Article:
While a significant amount of major transport infrastructure is planned for London, local-level transport projects are integral for supporting these larger schemes as well as encouraging more Londoners to walk, cycle and enjoy healthier lives. Through a panel of speakers and a workshop, the final event in our Priorities for Transport in a Growing London series looked at using community-level transport infrastructure to increase walking, cycling, and public health as well as opportunities and challenges surrounding its delivery. The event, hosted by Arup and supported by Lewis Silkin, is summarised below.
Dr Lucy Saunders, a public health specialist working with TfL and the GLA, explained the concept of Healthy Streets. This approach looks at how transport can make people’s lives better through outcomes such as improving air quality; providing a safe, relaxing and comfortable environment; facilitating inclusivity; and creating opportunities to walk and cycle. Healthy Streets is important because although Londoners are living longer, they’re doing so in poor health. Children in particular suffer from built environments that don’t allow for safe walking, cycling, and outdoor play, with 80% having less than an hour of physical activity per day. The mayor has recognised the value of Healthy Streets for improving public health, supporting it in the vision of A City for All Londoners.
10 outcomes of Healthy Streets
Mark Bland, Programme Manager for Enjoy Waltham Forest, shared lessons from delivering LB Waltham Forest’s Mini-Holland scheme. Firstly, strategic documents were critical to delivering the right infrastructure to time and budget. This strategic view also tapped into other funding sources by aligning with development schemes and capital renewal projects. Secondly, continuous consultation and scheme trials helped resolve issues and achieve buy-in. For example, a two-week traffic calming trial in Walthamstow Village using filtered permeability and changes to one-way systems allowed the community to provide feedback based on real-world experiences of the scheme’s impact. Finally, creating the Enjoy Waltham Forest programme and promoting a ‘streets for everybody’ message helped establish a broader, multi-modal remit beyond the more cycling-oriented mini-Holland concept.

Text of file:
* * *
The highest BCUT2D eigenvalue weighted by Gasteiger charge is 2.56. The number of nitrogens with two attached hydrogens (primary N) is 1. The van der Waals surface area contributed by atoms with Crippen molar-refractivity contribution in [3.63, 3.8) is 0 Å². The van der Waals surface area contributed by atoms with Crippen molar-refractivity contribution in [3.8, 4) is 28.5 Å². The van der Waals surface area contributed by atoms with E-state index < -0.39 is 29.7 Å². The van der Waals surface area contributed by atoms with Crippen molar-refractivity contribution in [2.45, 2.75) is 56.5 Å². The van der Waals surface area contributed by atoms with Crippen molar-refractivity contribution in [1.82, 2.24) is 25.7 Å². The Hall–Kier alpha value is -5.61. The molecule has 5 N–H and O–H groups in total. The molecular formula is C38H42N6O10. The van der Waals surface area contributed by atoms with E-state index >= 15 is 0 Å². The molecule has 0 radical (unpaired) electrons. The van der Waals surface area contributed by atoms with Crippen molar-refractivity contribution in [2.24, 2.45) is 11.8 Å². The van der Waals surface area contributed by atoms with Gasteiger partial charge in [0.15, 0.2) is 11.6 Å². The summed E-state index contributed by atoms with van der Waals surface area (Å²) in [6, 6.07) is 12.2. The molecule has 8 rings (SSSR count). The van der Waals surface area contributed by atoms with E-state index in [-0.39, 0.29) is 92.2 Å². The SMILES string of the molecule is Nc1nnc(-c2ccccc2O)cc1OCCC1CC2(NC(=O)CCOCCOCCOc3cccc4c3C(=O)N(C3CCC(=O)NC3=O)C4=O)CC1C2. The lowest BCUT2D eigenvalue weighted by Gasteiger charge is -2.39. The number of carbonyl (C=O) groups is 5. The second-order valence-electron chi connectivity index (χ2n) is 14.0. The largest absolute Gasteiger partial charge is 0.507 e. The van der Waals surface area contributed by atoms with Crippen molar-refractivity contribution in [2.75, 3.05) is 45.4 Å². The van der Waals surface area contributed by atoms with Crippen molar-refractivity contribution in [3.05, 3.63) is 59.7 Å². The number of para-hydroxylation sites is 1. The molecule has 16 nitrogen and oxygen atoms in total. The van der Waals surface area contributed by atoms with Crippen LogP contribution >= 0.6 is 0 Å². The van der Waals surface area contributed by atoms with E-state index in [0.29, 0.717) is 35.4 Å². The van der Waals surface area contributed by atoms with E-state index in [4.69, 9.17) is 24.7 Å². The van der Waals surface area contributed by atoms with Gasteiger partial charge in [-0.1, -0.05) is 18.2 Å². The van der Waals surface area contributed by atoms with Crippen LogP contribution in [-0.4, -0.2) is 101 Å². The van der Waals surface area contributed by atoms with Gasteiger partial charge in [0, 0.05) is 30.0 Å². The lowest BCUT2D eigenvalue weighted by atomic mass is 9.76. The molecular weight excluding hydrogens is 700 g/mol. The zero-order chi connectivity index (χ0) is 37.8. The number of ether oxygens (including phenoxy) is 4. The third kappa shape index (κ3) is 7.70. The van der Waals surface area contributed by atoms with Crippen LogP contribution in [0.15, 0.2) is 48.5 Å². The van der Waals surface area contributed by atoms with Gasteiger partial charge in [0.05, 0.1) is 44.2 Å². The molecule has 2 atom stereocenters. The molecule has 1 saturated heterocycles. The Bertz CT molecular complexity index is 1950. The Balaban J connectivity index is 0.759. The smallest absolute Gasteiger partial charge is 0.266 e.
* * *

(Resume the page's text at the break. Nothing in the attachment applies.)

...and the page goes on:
Tom Platt, Head of Policy and Communications at Living Streets, offered a number of suggestions for increasing walking, starting with transport policies and strategies that put walking and cycling at the top of the road user hierarchy, supported by measures such as 20 mph streets. Embracing the Healthy Streets approach will further contribute to safe, attractive neighbourhoods where people don’t have to rely on cars. Behaviour change programmes, especially promoting active travel during the school run, can be particularly effective. Not only does this help children get more physical activity, the reduction in car traffic improves conditions for all road users. As communities, businesses and politicians increasingly understand the importance of walkability for creating liveable cities, London is now well-placed to push a walking agenda.
The second half of the event comprised a workshop in which participants worked in groups to develop their own Healthy Streets interventions for a variety of places in London. Locations ranged from major corridors to busy high roads to local streets, each with unique contexts and constraints. Popular physical measures included new pedestrian crossings, greening and street furniture decluttering. Many groups insisted that an area-wide approach is needed, encompassing side roads and nearby streets at risk of being overwhelmed by displaced motor vehicle traffic. Measures such as enforced 20 mph limits and behaviour change programmes were also suggested.
Groups frequently cited community buy-in as a challenge to delivering Healthy Streets, as residents and businesses may perceive street changes as being anti-car. Engaging communities early and building an evidence base to show the benefits of Healthy Streets could alleviate some conflict. Trials such as those used by Enjoy Waltham Forest were also considered valuable for helping people understand a scheme’s impact beyond drawings and modelling projections. Local authorities could further guide improvements through street design guidelines, embedding Healthy Streets principles into policy and more integration of land use and transport strategies.
For more information
- Summary of the first and second events in this series
- TfL’s Improving the health of Londoners: transport action plan (PDF)
- TfL’s Healthy Street for London (PDF)
- Enjoy Waltham Forest website
- Briefing of our MTS event series
Photos courtesy of Arup